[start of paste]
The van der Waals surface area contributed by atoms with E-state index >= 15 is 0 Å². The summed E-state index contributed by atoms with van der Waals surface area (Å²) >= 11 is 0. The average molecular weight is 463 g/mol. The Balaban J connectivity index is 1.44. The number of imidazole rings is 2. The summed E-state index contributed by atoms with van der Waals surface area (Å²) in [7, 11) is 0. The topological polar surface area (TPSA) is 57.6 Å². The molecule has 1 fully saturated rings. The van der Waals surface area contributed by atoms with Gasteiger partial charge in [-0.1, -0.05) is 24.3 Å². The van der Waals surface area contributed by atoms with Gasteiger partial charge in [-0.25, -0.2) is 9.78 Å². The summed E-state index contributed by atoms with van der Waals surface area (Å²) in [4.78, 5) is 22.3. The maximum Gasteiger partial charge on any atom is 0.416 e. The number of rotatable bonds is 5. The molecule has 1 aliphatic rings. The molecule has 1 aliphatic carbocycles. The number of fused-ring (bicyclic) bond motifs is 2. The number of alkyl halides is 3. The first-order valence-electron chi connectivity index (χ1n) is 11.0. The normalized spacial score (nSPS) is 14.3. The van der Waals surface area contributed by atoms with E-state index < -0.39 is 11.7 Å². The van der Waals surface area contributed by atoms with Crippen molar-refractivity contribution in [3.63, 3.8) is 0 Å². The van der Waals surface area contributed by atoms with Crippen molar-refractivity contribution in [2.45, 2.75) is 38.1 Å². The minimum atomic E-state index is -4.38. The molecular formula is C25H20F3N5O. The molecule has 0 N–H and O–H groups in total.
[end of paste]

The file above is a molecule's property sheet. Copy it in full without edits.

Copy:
The van der Waals surface area contributed by atoms with E-state index >= 15 is 0 Å². The summed E-state index contributed by atoms with van der Waals surface area (Å²) >= 11 is 0. The average molecular weight is 463 g/mol. The Balaban J connectivity index is 1.44. The number of imidazole rings is 2. The summed E-state index contributed by atoms with van der Waals surface area (Å²) in [7, 11) is 0. The topological polar surface area (TPSA) is 57.6 Å². The molecule has 1 fully saturated rings. The van der Waals surface area contributed by atoms with Gasteiger partial charge in [-0.1, -0.05) is 24.3 Å². The van der Waals surface area contributed by atoms with Gasteiger partial charge in [-0.25, -0.2) is 9.78 Å². The summed E-state index contributed by atoms with van der Waals surface area (Å²) in [4.78, 5) is 22.3. The maximum Gasteiger partial charge on any atom is 0.416 e. The number of rotatable bonds is 5. The molecule has 1 aliphatic rings. The molecule has 1 aliphatic carbocycles. The number of fused-ring (bicyclic) bond motifs is 2. The number of alkyl halides is 3. The first-order valence-electron chi connectivity index (χ1n) is 11.0. The normalized spacial score (nSPS) is 14.3. The van der Waals surface area contributed by atoms with E-state index < -0.39 is 11.7 Å². The van der Waals surface area contributed by atoms with Crippen molar-refractivity contribution in [3.63, 3.8) is 0 Å². The van der Waals surface area contributed by atoms with Crippen molar-refractivity contribution in [2.45, 2.75) is 38.1 Å². The minimum atomic E-state index is -4.38. The molecular formula is C25H20F3N5O. The molecule has 0 N–H and O–H groups in total.